Analysis of Affordable Health Care

Tsan Yao Huang, Adeniyi Togun, Tyler Boese, Bryan E. Dowd

Research output: Contribution to journalArticlepeer-review

1 Scopus citations


Background: Lack of affordable health care affects the uninsured, commercially insured, and Medicare beneficiaries. Yet, the wide variation in providers' prices and practice styles suggests that more affordable care already may be available and data on low value and wasteful care suggest that lower cost care need not come at the expense of better quality. Although price variation has received the most attention in the literature and legislation, total cost of care is a function of both unit prices (fees) and the quantity of services. Objective: To partition provider-specific variation in total annual risk-adjusted per capita expenditures on health care services into variation in unit prices (fees) versus quantities of services, and to explore the relationship between low value, avoidable, discretionary, and recommended care to total health expenditures. The analysis is important because both prices and quantities of services can affect affordability and reductions in prices versus quantities have very different effects on providers' profits. Setting: 2018 data from the Minnesota State Employees Group Insurance Program (SEGIP) that offers a tiered cost-sharing health insurance benefit design to 130,000 State employees and their dependents (SEGIP "members"). Exposure: Each year during open enrollment, SEGIP members choose a primary care clinic (PCC). The PCC can make decisions regarding both unit prices and prescribed services. PCCs are placed in one of four cost-sharing tiers based on the total annual risk-adjusted per capita health expenditures for the SEGIP members who choose their clinic. Members choosing higher cost PCCs face higher deductibles, copayments, and maximum out-of-pocket spending limits. Measures: Overall prices and use of inpatient, outpatient hospital, professional, and pharmaceutical services, total and avoidable use of emergency department visits and inpatient admissions, low value care, testing for patients with pneumonia, and recommended preventive care. Results: Differences in total risk-adjusted annual per capita health expenditures across the care systems were substantial. Higher cost providers had both higher unit prices and higher use of services. Variation in the quantity of health care services explained more of the variance in total spending than variation in prices. Prices for professional services and use of inpatient, outpatient hospital, and pharmaceutical services, and ambulatory care sensitive admissions, contributed significantly to high total expenditures. Lower cost PCCs in the lowest cost-sharing tier had higher rates of low value care and lower emergency department visits per capita. Neither the number of investigations for patients with pneumonia nor the receipt of recommended mammography screening varied systematically by tier. Conclusions: Efforts to identify and expand sources of affordable care, including improved information and incentives for consumers, need to account for variation in both prices and quantities of services. Efforts to encourage more efficient use of health care services by providers need to consider the effect of those efforts on the provider's internal costs and thus their profits.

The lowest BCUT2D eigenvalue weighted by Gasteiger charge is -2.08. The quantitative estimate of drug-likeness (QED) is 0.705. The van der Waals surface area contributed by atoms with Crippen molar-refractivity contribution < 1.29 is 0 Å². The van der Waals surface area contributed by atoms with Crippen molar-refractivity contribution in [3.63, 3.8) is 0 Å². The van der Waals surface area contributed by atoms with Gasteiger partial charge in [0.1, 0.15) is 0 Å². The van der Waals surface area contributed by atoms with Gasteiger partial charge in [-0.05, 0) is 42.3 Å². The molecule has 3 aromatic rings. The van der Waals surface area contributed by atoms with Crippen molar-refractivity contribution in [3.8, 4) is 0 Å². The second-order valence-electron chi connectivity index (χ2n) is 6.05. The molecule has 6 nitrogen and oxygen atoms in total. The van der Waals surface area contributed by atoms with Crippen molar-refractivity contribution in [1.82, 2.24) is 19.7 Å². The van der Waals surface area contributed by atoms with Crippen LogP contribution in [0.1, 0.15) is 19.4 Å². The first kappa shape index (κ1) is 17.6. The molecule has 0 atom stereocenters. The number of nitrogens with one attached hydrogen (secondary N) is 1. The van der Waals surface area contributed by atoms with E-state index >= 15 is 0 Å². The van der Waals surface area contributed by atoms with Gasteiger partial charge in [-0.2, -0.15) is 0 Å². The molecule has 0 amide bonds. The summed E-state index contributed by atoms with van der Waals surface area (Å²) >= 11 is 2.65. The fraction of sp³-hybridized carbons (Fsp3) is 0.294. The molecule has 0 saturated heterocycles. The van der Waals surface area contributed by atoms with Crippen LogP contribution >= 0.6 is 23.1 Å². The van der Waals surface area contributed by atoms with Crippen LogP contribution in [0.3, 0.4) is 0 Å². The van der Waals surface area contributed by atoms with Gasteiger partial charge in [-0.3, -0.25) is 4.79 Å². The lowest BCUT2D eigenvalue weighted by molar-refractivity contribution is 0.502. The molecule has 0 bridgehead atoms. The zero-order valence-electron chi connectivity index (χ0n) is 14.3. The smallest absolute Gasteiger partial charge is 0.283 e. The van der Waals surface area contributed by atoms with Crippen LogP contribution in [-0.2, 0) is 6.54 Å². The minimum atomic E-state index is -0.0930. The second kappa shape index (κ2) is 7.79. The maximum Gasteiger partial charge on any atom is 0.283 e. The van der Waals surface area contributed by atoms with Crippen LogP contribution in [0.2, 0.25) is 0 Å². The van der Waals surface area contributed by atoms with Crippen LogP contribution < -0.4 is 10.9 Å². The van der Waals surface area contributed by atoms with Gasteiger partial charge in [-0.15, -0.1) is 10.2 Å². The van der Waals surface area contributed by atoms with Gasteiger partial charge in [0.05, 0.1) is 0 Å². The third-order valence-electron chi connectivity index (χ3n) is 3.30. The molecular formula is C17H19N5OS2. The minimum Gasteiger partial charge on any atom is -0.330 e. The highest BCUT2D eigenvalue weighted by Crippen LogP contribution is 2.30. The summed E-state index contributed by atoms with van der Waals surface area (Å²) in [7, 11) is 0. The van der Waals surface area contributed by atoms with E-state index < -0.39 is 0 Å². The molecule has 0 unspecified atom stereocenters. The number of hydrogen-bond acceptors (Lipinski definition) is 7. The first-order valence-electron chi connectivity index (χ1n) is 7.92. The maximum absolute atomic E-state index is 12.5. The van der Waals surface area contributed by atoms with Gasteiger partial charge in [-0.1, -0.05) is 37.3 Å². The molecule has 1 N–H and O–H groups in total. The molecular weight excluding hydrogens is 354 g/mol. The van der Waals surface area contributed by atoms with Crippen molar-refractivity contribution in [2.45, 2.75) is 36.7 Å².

Original languageEnglish (US)
Pages (from-to)718-725
Number of pages8
JournalMedical care
Issue number9
StatePublished - Sep 1 2022

Bibliographical note

Funding Information:
The authors would like to acknowledge the help and support of SEGIP administration, especially Joshua Fangmeier, and Deloitte’s assistance with the data. Funding for the analysis was provided through a SHARE grant from the Robert Wood Johnson Foundation and the Donaghue Foundation.

Publisher Copyright:
© 2022 Lippincott Williams and Wilkins. All rights reserved.


  • affordability
  • cost
  • practice style
  • price
  • primary care

PubMed: MeSH publication types

  • Journal Article
  • Research Support, Non-U.S. Gov't


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